Former Japan Airlines CEO Reminds Us Of What a Great Boss Should Really Be Like

Former Japan Airlines CEO Reminds Us Of What a Great Boss Should Really Be LikeFormer Japan Airlines CEO Reminds Us Of What a Great Boss Should Really Be Like
Max Chang
March 2, 2015
Once in a while, employees, entrepreneurs and CEOs alike could use a reminder of what a real business leader looks like.
A dusted-off CNN video from 2009 highlights Haruka Nishimatsu, the then-CEO of Japan Airlines. Nishimatsu was a real boss — and maybe that word has lost some meaning over the years — but in this case it references a leader who fights alongside his troops in the thick of battle. The video says it all:

Nishimatsu wasn’t some elite exec who wore suits that cost more than his employees’ monthly salaries — he bought his suits at a discount store. He took the bus to work — no private chauffeurs there. He worked in an open office with his employees where everyone had access to him. He waited in line for food, paid for his meals and ate his lunch in the cafeteria with his employees so they could share ideas and ask him questions.
But in 2006, Japan Airlines began suffering financial hardships despite being Asia’s leading airline in terms of revenue. Nishimatsu knew that cut-backs and layoffs would be necessary, so he chose to eliminate all of his corporate perks as a CEO to start.
When Japan Airlines eventually had to lay off employees and force others into early retirement, Nishimatsu took a pay cut that had him earning less than the company’s pilots made — in 2007, Nishimatsu, the then-CEO of the world’s tenth-largest airline, made only $90,000.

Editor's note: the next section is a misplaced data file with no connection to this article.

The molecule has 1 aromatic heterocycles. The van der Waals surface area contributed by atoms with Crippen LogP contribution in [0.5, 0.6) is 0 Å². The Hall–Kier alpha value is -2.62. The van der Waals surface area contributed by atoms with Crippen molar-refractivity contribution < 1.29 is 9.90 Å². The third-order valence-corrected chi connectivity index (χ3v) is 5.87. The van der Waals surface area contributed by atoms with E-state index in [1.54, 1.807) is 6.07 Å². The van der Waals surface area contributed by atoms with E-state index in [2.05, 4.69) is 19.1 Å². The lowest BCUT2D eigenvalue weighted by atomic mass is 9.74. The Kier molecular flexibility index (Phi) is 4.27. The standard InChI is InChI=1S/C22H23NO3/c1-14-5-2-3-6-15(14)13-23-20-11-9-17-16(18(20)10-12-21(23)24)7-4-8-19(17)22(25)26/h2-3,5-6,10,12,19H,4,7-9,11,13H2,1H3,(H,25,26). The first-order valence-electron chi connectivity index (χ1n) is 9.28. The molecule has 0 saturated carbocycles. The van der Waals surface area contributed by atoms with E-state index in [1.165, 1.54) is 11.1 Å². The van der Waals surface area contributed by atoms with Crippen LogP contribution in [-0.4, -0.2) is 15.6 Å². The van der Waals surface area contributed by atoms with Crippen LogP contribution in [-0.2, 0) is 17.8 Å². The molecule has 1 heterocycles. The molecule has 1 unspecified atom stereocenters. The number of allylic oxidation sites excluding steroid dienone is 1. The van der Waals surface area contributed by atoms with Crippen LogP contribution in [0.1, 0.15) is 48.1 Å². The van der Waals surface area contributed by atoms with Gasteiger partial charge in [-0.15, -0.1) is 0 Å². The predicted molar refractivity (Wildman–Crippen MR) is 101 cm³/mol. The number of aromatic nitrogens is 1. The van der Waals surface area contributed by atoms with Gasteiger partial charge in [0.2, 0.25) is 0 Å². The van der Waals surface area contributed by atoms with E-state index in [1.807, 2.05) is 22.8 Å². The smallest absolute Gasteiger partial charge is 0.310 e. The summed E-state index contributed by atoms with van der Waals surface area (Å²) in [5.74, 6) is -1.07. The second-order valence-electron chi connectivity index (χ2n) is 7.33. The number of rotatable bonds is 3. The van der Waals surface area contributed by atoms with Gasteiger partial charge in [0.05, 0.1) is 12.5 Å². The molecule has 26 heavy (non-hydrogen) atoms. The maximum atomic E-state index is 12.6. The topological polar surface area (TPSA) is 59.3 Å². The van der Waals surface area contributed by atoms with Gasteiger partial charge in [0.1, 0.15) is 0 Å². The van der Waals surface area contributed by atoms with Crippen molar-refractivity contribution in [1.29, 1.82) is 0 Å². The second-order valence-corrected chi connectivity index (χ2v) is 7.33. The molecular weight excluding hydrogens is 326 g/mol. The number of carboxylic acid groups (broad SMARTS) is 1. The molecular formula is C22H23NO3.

When his company and his employees suffered because of hard financial times, he decided to live with the same hardships, because a real boss lives and works in the same boat as the people they are responsible for.
Nishimatsu was known for believing that businesses (and people) who pursue money first fail — a belief popular in Japanese business ethics and practices. Leaders are supposed to sacrifice and share work with his employees. If a customer had a problem with the company’s service, Nishimatsu believed they should blame the person in charge.
Another lesson U.S. companies may one day be forced to follow regards the pay gap between its leaders and employees, which is much smaller in Japan. To give you some perspective, McDonald’s soon-to-be ex-CEO, Donald Thompson, raked in at least $9.5 million if you include his bonus and stock option awards, according to Salary — the minimum wage of the average McDonald’s employee falls below $9.00 an hour.
Unfortunately, like several other airlines during the global recession, Japan Airlines was forced to file for bankruptcy and Nishimatsu resigned in 2010 as Kyocera founder, entrepreneur and philanthropist Kazuo Inamori stepped in to rebuild the company.
How many bosses do you know that could learn a thing or two from Nishimatsu?
For the longer, more detailed profile on Nishimatsu, watch below:

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